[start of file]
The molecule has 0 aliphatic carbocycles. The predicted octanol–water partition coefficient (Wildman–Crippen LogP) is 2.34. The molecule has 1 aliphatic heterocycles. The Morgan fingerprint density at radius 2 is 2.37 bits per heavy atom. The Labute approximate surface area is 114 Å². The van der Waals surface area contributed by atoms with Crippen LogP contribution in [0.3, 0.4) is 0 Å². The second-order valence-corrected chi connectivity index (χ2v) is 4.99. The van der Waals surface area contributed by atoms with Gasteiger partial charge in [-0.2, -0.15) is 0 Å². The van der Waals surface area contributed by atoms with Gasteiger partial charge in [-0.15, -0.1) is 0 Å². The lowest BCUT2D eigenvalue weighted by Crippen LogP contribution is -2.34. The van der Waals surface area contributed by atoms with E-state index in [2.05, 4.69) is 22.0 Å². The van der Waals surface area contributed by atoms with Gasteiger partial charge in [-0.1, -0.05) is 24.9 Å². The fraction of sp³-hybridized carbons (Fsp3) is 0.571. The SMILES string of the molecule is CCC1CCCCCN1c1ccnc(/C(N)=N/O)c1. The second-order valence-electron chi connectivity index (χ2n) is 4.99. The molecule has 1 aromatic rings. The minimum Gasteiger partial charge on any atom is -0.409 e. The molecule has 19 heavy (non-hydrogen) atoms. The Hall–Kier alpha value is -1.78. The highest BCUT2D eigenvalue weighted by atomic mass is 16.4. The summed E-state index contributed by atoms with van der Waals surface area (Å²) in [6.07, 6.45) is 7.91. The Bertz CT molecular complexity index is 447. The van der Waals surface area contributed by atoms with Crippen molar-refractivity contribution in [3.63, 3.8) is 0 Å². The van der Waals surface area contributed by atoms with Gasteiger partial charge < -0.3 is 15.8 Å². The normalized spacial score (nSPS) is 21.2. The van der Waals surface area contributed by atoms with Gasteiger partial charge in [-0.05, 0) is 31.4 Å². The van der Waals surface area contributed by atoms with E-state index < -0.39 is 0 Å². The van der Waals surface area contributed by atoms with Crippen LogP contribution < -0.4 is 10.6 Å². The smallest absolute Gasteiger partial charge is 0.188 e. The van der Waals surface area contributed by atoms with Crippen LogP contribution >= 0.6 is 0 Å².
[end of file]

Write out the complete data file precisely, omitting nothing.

The molecule has 0 aliphatic carbocycles. The predicted octanol–water partition coefficient (Wildman–Crippen LogP) is 2.34. The molecule has 1 aliphatic heterocycles. The Morgan fingerprint density at radius 2 is 2.37 bits per heavy atom. The Labute approximate surface area is 114 Å². The van der Waals surface area contributed by atoms with Crippen LogP contribution in [0.3, 0.4) is 0 Å². The second-order valence-corrected chi connectivity index (χ2v) is 4.99. The van der Waals surface area contributed by atoms with Gasteiger partial charge in [-0.2, -0.15) is 0 Å². The van der Waals surface area contributed by atoms with Gasteiger partial charge in [-0.15, -0.1) is 0 Å². The lowest BCUT2D eigenvalue weighted by Crippen LogP contribution is -2.34. The van der Waals surface area contributed by atoms with E-state index in [2.05, 4.69) is 22.0 Å². The van der Waals surface area contributed by atoms with Gasteiger partial charge in [-0.1, -0.05) is 24.9 Å². The fraction of sp³-hybridized carbons (Fsp3) is 0.571. The SMILES string of the molecule is CCC1CCCCCN1c1ccnc(/C(N)=N/O)c1. The second-order valence-electron chi connectivity index (χ2n) is 4.99. The molecule has 1 aromatic rings. The minimum Gasteiger partial charge on any atom is -0.409 e. The molecule has 19 heavy (non-hydrogen) atoms. The Hall–Kier alpha value is -1.78. The highest BCUT2D eigenvalue weighted by atomic mass is 16.4. The summed E-state index contributed by atoms with van der Waals surface area (Å²) in [6.07, 6.45) is 7.91. The Bertz CT molecular complexity index is 447. The van der Waals surface area contributed by atoms with Crippen molar-refractivity contribution in [3.63, 3.8) is 0 Å². The van der Waals surface area contributed by atoms with Gasteiger partial charge < -0.3 is 15.8 Å². The normalized spacial score (nSPS) is 21.2. The van der Waals surface area contributed by atoms with Gasteiger partial charge in [-0.05, 0) is 31.4 Å². The van der Waals surface area contributed by atoms with E-state index < -0.39 is 0 Å². The van der Waals surface area contributed by atoms with Crippen LogP contribution < -0.4 is 10.6 Å². The smallest absolute Gasteiger partial charge is 0.188 e. The van der Waals surface area contributed by atoms with Crippen LogP contribution >= 0.6 is 0 Å².